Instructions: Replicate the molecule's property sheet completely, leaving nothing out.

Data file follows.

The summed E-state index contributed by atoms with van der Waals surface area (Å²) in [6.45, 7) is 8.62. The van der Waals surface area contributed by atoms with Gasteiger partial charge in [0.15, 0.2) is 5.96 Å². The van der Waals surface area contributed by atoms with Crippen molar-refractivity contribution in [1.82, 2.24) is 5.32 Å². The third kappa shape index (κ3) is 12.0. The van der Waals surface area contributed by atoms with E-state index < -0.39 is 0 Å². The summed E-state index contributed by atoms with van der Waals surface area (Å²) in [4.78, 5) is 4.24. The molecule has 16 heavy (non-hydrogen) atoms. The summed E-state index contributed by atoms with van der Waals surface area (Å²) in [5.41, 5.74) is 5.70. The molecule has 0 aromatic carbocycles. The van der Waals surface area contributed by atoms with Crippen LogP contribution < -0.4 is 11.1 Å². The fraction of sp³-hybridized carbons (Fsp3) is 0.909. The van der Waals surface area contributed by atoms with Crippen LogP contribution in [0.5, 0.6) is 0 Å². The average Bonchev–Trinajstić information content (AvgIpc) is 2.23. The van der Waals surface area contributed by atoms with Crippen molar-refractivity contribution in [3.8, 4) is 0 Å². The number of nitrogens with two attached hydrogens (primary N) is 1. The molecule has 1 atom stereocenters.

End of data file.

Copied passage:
The summed E-state index contributed by atoms with van der Waals surface area (Å²) in [6.45, 7) is 8.62. The van der Waals surface area contributed by atoms with Gasteiger partial charge in [0.15, 0.2) is 5.96 Å². The van der Waals surface area contributed by atoms with Crippen molar-refractivity contribution in [1.82, 2.24) is 5.32 Å². The third kappa shape index (κ3) is 12.0. The van der Waals surface area contributed by atoms with E-state index < -0.39 is 0 Å². The summed E-state index contributed by atoms with van der Waals surface area (Å²) in [4.78, 5) is 4.24. The molecule has 16 heavy (non-hydrogen) atoms. The summed E-state index contributed by atoms with van der Waals surface area (Å²) in [5.41, 5.74) is 5.70. The molecule has 0 aromatic carbocycles. The van der Waals surface area contributed by atoms with Crippen LogP contribution < -0.4 is 11.1 Å². The fraction of sp³-hybridized carbons (Fsp3) is 0.909. The van der Waals surface area contributed by atoms with Crippen LogP contribution in [0.5, 0.6) is 0 Å². The average Bonchev–Trinajstić information content (AvgIpc) is 2.23. The van der Waals surface area contributed by atoms with Crippen molar-refractivity contribution in [3.8, 4) is 0 Å². The number of nitrogens with two attached hydrogens (primary N) is 1. The molecule has 1 atom stereocenters.